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What is Domain Impersonation?
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How Does Domain Impersonation Work?
Domain impersonation is a very high-impact attack. The attack relies on the fact that people don’t pay enough attention to every letter in the email domain. It can be easy to miss the subtle differences between the legitimate email domain and the impersonated email domain. For example, an attacker trying to impersonate barracuda.com might use one of these very similar URLs:
An attacker can also change the Top-Level-Domain (TLD), for example, using .net rather than .com or .co rather than .com
Hackers invest time and money to register impersonating domains. Attacks that originate from such domains are usually carefully crafted to avoid detection and maximize returns for the attacker.
Domain impersonation attacks are often used in conjunction with account takeover and conversation hijacking. When account takeover takes place, the attacker has access to internal and external conversations between employees, partners, and customers. Using information from compromised accounts, attackers can craft convincing messages from cleverly impersonated domains to trick their victims for monetary gain. For example, they might impersonate a vendor and send a request to change the vendor’s bank account details to yoru accounts payable department.
Why is Domain Impersonation Important?
Domain impersonation has been around for a while. The volume has always been low, but impact and costs are high. The attack is complicated and requires a lot of resources to be implemented. The attacker has to buy the domain that impersonates the legitimate domain. These domains can be expensive, but when executed carefully, domain impersonation attacks can produce high returns on investment for the attacker.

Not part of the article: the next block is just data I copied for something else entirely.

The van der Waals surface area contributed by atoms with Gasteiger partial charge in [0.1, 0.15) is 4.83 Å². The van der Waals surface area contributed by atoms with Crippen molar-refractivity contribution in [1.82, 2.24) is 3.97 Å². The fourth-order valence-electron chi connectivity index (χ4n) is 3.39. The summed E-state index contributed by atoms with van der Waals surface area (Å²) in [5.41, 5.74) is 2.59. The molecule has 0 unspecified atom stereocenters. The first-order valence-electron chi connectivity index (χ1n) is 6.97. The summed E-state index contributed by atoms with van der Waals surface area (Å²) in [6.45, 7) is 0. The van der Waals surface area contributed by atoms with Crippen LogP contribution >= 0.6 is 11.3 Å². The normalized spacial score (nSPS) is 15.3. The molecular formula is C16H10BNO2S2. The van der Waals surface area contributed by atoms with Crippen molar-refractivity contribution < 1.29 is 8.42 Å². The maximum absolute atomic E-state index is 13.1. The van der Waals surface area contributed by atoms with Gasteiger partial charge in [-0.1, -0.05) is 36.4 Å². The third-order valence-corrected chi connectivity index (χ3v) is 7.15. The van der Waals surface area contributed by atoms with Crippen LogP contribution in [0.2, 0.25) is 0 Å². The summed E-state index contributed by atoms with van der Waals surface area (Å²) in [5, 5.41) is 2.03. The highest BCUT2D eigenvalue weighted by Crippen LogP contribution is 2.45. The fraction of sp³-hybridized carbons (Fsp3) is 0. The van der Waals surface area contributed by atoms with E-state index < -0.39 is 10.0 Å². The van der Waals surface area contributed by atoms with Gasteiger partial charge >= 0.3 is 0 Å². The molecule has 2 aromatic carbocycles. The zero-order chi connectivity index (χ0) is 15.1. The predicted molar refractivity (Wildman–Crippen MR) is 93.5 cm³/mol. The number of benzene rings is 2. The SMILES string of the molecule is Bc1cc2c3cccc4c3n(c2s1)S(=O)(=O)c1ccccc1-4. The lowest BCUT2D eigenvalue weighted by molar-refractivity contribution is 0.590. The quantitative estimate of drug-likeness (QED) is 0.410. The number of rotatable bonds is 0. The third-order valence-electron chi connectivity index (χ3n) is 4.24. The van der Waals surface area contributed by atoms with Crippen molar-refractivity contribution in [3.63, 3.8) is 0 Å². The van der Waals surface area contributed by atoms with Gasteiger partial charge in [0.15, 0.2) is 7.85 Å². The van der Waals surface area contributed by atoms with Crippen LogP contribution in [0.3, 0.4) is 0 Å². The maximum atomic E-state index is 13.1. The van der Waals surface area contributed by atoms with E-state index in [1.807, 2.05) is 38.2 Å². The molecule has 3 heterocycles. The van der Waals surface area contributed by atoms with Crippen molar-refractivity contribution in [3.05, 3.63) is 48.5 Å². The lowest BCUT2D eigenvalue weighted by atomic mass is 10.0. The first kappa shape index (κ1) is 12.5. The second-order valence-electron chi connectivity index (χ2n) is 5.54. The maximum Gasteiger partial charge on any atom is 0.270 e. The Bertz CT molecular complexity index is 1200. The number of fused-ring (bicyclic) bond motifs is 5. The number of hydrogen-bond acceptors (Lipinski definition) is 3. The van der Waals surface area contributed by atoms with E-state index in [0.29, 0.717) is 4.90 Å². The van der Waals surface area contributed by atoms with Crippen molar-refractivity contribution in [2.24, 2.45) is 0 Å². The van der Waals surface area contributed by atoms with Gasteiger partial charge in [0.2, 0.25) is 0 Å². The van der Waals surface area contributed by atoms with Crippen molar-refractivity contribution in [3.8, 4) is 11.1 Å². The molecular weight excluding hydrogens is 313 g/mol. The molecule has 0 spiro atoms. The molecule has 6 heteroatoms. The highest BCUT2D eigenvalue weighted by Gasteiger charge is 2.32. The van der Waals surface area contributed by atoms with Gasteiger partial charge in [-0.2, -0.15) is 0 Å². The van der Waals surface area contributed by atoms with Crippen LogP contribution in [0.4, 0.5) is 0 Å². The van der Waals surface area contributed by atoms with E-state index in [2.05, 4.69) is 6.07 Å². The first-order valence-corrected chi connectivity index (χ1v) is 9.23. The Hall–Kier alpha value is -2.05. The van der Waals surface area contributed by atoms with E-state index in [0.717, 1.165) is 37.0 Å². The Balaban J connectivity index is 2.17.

The biggest challenge with domain impersonation is accurately detecting typosquatted domains and differentiating an impersonation attempt from a real website.
How to Protect Against Domain Impersonation
First make sure that domain impersonation is part of your security awareness training. Ensuring your employees can recognize these attacks will do a lot to help protect your organization against them.
Second, as scammers adapt their tactics to bypass gateways and filters, it’s important to deploy API-based inbox defense technology that uses artificial intelligence to detect highly targeted attacks like domain impersonation. It uses historical communication data to associate specific conversations, requests, and individuals with specific email domains. So, when a vendor sends an unusual request from the wrong domain, inbox defense detects and blocks it.
Third, monitor new domain registrations for typosquatted domains to make sure your organization is not being used as a launch pad for such attacks. Many organizations also choose to purchase domains that are closely related to their own to avoid potential fraud.
And finally, help employees to avoid costly mistakes by creating guidelines and enforcing procedures to confirm all email requests and wire transfers.